Tales of a boy and His Bike: Tale 1.
It can be difficult to have fun under the summer sun when all your friends are off on vacation, both your brothers are stuck in summer school, and the most interesting thing on t.v. is also the most boring news piece ever. Unfortunately for Boyd, this was the exact dilemma he was in. The most entertaining thing that Boyd could think to do was ride his bike, and ride his bike he did. All day every day; from the instant his eyes opened to the moment the sun went down, Boyd rode his bike, only stopping to eat lunch, and dinner. Unlike all the other activities, however, the more Boyd rode his bike, the more entertaining it became. Boyd taught himself to ride without using the handlebars, jump off the driveway curbs, and even managed to pull off a two second wheelie once. Despite these tricks, he soon realized that repetition could make nearly any activity boring, even riding his bike. So when he got tired of attempting to pop wheelies, or riding without hands, he went to a park near his house. This park had a path which went around the whole of the park. This path then branched off to circle around the park’s sledding hill and connect to the sidewalk which stood to the west of the park. This part of the path was significantly smaller and bike races had been held on it for as long as Boyd could remember.
This smaller path was the very one that Boyd was just now beginning to ride his bike on; the tires of the bike following the path as dutifully as a train follows her tracks.
Now on a normal summer’s day, and often during Autumn, Boyd could be found practically flying down this path. He would circle it five times, as quickly as he possibly could, and then come to a jarring stop. Every day, just before sunset, he would go to the park and challenge himself to a race; always trying to go faster than the day before. By the time his friends got back from their Summer trips, Boyd expected to be the fastest out of all of them.
Unfortunately, this day was very far from a normal Summer’s day; the hottest day of that year, or so it seemed to Boyd. Earlier that morning Boyd’s father warned him not to be out in the sun for too long. He also reminded him to drink plenty of water.
“You’ll likely be able to cook scrambled eggs on the pavement with how hot the sun is going to make it.” Boyd’s mother had told him.
And now, Boyd would say that his mother was just about right. He could practically see the heat rising from the pavement on some points in the path. The boy just about expected the tires on his bike to melt off soon, and that singular thought inspired another; he'd rather be at home, watching the news than have to suffer today’s heat, and the loss of his bike’s usefulness. Thus, Boyd resolved to go home, but he would first drink from the park’s water fountain, as his father has suggested. His legs quickened in their pace, and the bike’s train-like obedience to the path was broken.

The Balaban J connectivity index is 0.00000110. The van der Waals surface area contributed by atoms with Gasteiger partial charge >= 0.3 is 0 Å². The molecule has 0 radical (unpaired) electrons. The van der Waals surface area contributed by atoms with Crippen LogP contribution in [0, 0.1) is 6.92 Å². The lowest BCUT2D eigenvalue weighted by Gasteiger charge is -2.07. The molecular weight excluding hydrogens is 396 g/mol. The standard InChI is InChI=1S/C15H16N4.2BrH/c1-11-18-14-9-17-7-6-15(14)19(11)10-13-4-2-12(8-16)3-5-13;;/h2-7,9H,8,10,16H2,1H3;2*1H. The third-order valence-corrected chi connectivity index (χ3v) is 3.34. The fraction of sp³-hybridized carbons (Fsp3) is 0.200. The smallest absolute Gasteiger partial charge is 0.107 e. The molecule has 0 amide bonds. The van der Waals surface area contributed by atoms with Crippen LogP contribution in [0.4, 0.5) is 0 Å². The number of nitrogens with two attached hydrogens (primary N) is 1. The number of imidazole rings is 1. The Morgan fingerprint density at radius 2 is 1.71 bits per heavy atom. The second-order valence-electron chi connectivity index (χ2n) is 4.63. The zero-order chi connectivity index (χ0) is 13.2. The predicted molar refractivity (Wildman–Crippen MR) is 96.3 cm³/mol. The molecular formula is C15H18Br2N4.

Boyd turned his handlebars off the path, into the grass, and there went the rest of the bike. Both boy, and bike were soon speeding across the grassy field. The bumpy ride, which the uneven ground was at fault for, caused Boyd to imagine himself taming an unruly mount. He quickly imagined himself a cowboy, on a hot western day. Just as Boyd was about to get completely lost in this grand illusion, a voice brought him back to reality.
“Hey you.” Said the voice, and Boyd looked up to see three older boys standing next to the water fountain. Boyd could only recognize two of the three; Mousa, and Mohammad, brothers who lived across the street from him. The third boy, however, Boyd could not recall. Although Boyd had not recognized this third person, he certainly knew about him; indeed all the children in that neighborhood did. His name was Mark, and he had won every single bike race he’d participated in. In short, he was the fastest kid in the neighborhood. “Hey kid, I’m talking to you.” Repeated Mohammad; he was the oldest of the group.
Boyd looked up at Mohammad wide eyed; save for his brothers, he was terrified of the older kids. “What do you want?” Boyd asked, though his words sounded more rude than he had wanted them to.
“Now that’s no way to talk to your elders now is it?” Asked Mousa, running a hand through his brown curly hair.
“No,” agreed Mohammad, “ it isn’t.”
Boyd couldn’t help but feel helpless, but he kept a brave face on. “Well you aren’t my elders. You’re just some dumb older kids who think you can scare me. Well guess again, cause you can’t!”
“Dumb?” This voice was different. It didn’t come from Mohammad, or Mousa, but from Mark; and Mark did not take very nicely to being called dumb. Mark stood up and pressed thoughtfully pressed a finger to his brown chin. Mark then began to study Boyd carefully, and Boyd shivered, but he managed to hide his terror.
“Yeah.”Boyd responded nervously. “Dumb. You and both of your friends are dumb.: After speaking those words, Boyd braced himself for a beating from the three boys. Instead, Mark began to laugh very loudly.
Mark’s two friends must have been as surprised as Boyd was by the laughter, for they were looking at him as though he had gone crazy.
When Mark’s little fit of laughter was over he managed to explain the reason of his amusement. “ Don’t try to act tough in front of me, kid. I know you’re faking it. It’s bad enough that you’re riding a girl’s bike.”
“Oh, he got you there!” Taunted Mohamed and Mousa in unison.
“What?” Questioned Boyd. Outraged by this statement. “This is not a girl’s bike!"
“Yes it is.” “ Mark responded calmly..
“Is too and I can prove it!”
“Look at my bike, and look at yours.”
Boyd did as he was bid, observing both bikes as carefully as he could. “Yeah, so?”
“You don’t see the difference?”
“No, I don’t.”